Dealing with the effects of someone else’s sin is never easy. This is even more pronounced when dealing with the effects of your husband’s sin, simply because you are indeed, right up front and in the danger zone. The closer you are to the show, the more it impacts you. So while he’s on the stage of his own life, fighting his sin, engaged in the battle, you are in the front row dodging the friendly fire and never emerging completely unscathed.
So, as I’ve experienced this, here is what God is teaching me:
The front row seat to my husband’s life is indeed in the danger zone, but it is still the best seat in the house.
Because not only do I get the closest and ugliest view of his sin, I also get the closest and most glorious view of his victories in Christ, and of the work Christ is doing in him. Because my husband has been saved by grace, that grace continues to work in him and promises to complete the work. Yes, I’m close in to the battle and get injured in the fray, but that doesn’t stop me from seeing that the victory is certain. I watch him fall, but I also get to see the Lord pick him back up. I see him when he is almost drowning in the mire, but I also see him as he’s being rescued. I see him when he sins, but I also see him when he repents. No matter how great the sin, the victory is always greater.
The most beautiful part is this: while it’s undeniably true that his sin splashes off the stage and onto me in the front row, it’s also true that his victory in Christ does the same thing. I get to enjoy the fruits of his progressive sanctification. When he’s walking in the strength of his own flesh, yes, I will inevitably get hurt. But when he’s walking in the strength of the Spirit, I will inevitably be blessed. And because of the promises of Christ for those who are in Him, as God keeps completing the good work He began in my husband, the times of blessing progressively outshadow the times of hurt. And the crazy thing is, God uses the splashover of my husband’s sin in my own life, in the work He’s doing to make me more like Christ. Sometimes his sin points out my own sin. Sometimes, it forces me to put on the fruits of the Spirit. Always, it teaches me to practice grace and forgiveness. This is how, despite the warnings and actually having experienced the truth they speak, I wake up every day and decide to keep my front row seat. Because I’ve learned through experience now that regardless of what comes flying toward me as the show on the stage plays out, this is still the best seat in the house, and the greatness of the show is well worth the dangers of the front row seat.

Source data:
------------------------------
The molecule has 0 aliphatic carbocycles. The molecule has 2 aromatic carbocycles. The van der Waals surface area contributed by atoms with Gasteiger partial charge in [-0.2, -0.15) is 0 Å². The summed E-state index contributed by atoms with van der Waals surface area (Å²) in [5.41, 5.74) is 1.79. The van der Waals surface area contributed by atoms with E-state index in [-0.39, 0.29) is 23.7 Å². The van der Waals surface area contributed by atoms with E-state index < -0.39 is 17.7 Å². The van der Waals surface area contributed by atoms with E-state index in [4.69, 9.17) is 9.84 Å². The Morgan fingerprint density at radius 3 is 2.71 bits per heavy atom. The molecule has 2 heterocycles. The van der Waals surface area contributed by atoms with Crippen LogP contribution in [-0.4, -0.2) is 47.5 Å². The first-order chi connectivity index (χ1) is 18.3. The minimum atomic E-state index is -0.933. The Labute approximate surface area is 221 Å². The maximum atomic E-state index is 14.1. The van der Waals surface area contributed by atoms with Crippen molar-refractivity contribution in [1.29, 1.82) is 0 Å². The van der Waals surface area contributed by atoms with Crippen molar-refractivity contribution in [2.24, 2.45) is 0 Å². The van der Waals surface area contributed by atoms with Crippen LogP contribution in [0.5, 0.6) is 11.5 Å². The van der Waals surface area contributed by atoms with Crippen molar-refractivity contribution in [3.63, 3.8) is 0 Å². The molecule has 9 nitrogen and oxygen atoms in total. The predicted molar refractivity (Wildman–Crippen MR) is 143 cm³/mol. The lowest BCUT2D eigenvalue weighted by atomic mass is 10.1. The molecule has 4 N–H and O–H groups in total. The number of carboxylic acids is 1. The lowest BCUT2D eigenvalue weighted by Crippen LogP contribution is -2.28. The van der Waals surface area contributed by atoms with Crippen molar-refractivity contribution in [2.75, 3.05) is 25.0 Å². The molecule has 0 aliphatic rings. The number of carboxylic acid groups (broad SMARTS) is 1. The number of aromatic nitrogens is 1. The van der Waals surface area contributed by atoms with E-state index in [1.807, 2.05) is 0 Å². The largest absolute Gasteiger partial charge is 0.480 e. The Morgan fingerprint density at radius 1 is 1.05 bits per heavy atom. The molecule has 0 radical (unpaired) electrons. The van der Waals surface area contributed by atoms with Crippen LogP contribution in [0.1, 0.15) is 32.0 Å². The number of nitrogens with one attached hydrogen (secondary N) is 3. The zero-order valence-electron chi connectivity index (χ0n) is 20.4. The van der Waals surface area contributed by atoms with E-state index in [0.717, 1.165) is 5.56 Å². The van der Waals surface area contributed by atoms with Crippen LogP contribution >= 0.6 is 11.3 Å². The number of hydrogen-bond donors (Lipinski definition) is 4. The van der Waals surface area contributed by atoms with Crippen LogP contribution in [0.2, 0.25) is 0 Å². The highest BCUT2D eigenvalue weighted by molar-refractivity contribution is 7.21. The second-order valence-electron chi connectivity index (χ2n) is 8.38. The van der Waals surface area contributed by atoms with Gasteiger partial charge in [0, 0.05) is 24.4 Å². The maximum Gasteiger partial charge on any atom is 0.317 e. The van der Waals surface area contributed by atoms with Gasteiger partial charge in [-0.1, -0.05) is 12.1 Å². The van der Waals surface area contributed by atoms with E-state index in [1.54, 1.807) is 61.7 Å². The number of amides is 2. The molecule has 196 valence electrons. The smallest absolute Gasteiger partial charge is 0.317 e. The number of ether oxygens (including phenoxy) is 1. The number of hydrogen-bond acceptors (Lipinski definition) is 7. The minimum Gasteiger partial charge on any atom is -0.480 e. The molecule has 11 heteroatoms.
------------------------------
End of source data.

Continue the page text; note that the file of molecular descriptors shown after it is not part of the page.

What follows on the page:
Ladies, you may be married to the most godly man on earth, but he’s still going to sin and because of your front row seat, you are going to feel the effects of his sin like no one else in his life. But if he is in Christ, you have a promise that the show will be worth it, because the show will end in victory for all who are in Christ. And if your husband does not know the Lord, you can rest assured that even if his show never changes, your own victory is assured, and his sin will work in your life to make you more like Christ even if his own show does not end in victory. And you keep praying that he will find grace and that you will get a front row seat to the transformation you always hoped to see.
Before our wedding, we had seen the warning signs–“Beware: you will get wet if you sit in the front row.” But we had a naive, giddy, excited confidence that we could survive anything the show threw at us, so we ran to the front row anyway. Now, every day I get to choose if I want to keep my front row seat. Now I know from experience what might come my way. I’m not naive anymore. I’m not giddy. It’s much more thought-out, much more sober. I’m not always running and skipping to my seat but sometimes walking slowly, weighed down by what the show threw at me yesterday. But my choice never wavers.
Every day I make the choice to walk back to that front row seat, sit down, and watch the show of my husband’s life from my seat in the most dangerous, vulnerable row in the audience. Because the show is worth the risk.
And I know how the show ends up: with his victory and mine, through the victory of Christ. And that’s a show that I’m excited to watch, no matter what it throws my way.